Robert E. Lee:

Better Peace Keeper than General?


With his army virtually surrounded near Appomattox, Virginia in April 1865, Robert E. Lee surrendered to Union General Ulysses S. Grant, effectively ending the Civil War. Grant's terms were generous: Lee and his men would be allowed to keep their pistols and horses and return home as free men. After reading the terms to his emotional troops, Lee told them, "Men, we have fought the war together, and I have done the best I could for you ... be good citizens as you have been good soldiers." Lee intended to resume his life as a good citizen of the United States. Instead, a federal court indicted him for treason.

When President Abraham Lincoln was assassinated just weeks after the surrender, Lee was an obvious scapegoat for Northerners who wanted vengeance against the South. Ironically, it was Lee's battlefield nemesis, U.S. Grant, who came to his rescue. Grant threatened to resign unless President Andrew Johnson honored the terms of the surrender. Johnson withdrew the charges of treason.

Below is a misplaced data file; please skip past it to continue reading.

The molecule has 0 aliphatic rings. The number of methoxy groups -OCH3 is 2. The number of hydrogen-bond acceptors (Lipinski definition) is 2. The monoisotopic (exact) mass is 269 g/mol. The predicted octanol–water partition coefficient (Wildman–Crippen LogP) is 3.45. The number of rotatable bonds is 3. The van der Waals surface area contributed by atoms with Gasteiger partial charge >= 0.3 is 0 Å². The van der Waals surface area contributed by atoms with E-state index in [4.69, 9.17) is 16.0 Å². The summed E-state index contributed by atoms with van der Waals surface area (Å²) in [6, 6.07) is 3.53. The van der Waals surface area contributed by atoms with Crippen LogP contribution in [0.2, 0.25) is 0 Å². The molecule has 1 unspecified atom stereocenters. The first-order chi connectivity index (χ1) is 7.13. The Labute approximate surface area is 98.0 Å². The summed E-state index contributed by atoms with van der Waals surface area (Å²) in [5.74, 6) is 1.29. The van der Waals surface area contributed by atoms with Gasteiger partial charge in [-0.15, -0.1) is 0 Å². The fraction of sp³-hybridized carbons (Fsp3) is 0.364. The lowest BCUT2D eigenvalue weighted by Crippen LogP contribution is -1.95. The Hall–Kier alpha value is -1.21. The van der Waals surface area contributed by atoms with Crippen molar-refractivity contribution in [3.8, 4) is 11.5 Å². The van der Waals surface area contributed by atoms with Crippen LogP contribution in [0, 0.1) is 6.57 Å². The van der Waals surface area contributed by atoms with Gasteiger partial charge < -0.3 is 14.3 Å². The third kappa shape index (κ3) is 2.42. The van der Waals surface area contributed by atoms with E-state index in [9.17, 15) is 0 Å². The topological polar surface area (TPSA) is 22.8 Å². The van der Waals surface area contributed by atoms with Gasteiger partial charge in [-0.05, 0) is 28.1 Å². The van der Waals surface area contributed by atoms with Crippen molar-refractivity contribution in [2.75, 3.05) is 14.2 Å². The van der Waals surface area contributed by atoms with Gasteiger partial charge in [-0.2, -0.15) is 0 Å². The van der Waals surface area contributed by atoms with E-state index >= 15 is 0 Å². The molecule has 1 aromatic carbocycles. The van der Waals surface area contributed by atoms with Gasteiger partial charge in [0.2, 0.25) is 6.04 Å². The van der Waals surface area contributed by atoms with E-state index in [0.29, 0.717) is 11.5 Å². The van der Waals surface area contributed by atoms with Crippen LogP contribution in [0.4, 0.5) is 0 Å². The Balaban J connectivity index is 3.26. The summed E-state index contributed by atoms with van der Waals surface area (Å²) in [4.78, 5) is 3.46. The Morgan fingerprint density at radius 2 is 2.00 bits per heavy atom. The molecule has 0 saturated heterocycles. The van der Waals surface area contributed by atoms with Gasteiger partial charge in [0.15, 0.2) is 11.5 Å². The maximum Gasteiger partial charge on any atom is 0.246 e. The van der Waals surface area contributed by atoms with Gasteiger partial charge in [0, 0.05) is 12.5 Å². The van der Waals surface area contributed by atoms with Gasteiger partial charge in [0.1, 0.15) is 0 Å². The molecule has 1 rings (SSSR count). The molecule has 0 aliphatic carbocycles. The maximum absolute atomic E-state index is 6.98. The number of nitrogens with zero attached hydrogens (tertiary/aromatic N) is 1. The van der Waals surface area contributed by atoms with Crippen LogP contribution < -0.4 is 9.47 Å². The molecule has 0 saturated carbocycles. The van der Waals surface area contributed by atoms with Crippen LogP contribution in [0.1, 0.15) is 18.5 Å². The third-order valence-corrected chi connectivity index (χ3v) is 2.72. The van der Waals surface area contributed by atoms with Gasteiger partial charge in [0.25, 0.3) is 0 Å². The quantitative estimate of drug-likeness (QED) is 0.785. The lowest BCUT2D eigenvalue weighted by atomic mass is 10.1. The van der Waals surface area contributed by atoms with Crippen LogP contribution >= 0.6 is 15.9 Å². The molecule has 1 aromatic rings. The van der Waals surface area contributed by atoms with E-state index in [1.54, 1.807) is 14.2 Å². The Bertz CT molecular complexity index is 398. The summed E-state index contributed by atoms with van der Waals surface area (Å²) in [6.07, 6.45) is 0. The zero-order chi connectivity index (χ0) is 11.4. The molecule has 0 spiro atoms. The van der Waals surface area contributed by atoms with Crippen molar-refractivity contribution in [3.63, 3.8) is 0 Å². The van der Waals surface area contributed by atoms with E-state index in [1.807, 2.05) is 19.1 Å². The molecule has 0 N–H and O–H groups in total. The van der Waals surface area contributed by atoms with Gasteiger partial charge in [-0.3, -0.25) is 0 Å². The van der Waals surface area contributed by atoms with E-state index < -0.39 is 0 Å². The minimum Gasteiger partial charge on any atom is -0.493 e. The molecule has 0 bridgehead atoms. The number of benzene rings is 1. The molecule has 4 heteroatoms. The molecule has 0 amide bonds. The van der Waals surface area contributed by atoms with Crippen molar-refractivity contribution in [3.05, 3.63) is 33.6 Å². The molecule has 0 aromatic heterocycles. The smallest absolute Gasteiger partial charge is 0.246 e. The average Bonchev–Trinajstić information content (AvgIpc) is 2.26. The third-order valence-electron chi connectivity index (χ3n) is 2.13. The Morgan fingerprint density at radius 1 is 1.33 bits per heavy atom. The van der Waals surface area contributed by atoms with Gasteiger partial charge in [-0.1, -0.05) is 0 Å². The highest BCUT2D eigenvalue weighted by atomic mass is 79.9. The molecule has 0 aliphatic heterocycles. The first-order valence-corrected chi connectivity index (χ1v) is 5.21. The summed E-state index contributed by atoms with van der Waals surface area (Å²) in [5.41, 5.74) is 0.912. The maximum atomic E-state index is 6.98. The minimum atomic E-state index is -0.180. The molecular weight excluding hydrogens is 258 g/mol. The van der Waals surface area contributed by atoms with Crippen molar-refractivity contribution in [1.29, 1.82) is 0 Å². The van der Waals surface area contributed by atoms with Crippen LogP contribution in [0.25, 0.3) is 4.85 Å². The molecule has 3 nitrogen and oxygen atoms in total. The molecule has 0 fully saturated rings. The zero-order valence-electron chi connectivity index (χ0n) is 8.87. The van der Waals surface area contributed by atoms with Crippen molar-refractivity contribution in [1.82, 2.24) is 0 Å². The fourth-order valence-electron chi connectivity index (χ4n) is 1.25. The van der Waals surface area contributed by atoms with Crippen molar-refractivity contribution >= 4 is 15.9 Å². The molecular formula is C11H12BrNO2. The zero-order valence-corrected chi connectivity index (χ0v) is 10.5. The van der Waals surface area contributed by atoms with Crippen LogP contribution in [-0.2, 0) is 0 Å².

The post-war Robert E. Lee never gave Northerners cause for alarm. He cooperated with federal Reconstruction policies to reorganize the Southern states, even if he did not agree with them, and advised his fellow Southerners to do the same. His example of grace in defeat is often credited with preventing a guerrilla war by defiant Southerners.

In 1866, he was appointed president of Washington College (now Washington and Lee University) in Lexington, Virginia, where he moved his family and made his first real home since before the war. But, Lee never officially regained his civil rights as a citizen of the United States. At least not until 1975 (105 years after his death), when Congress pardoned him for his role in the Civil War.


Copyright 2001-, Terry Muse
Revised: December 9, 2001
Contact: Terry Muse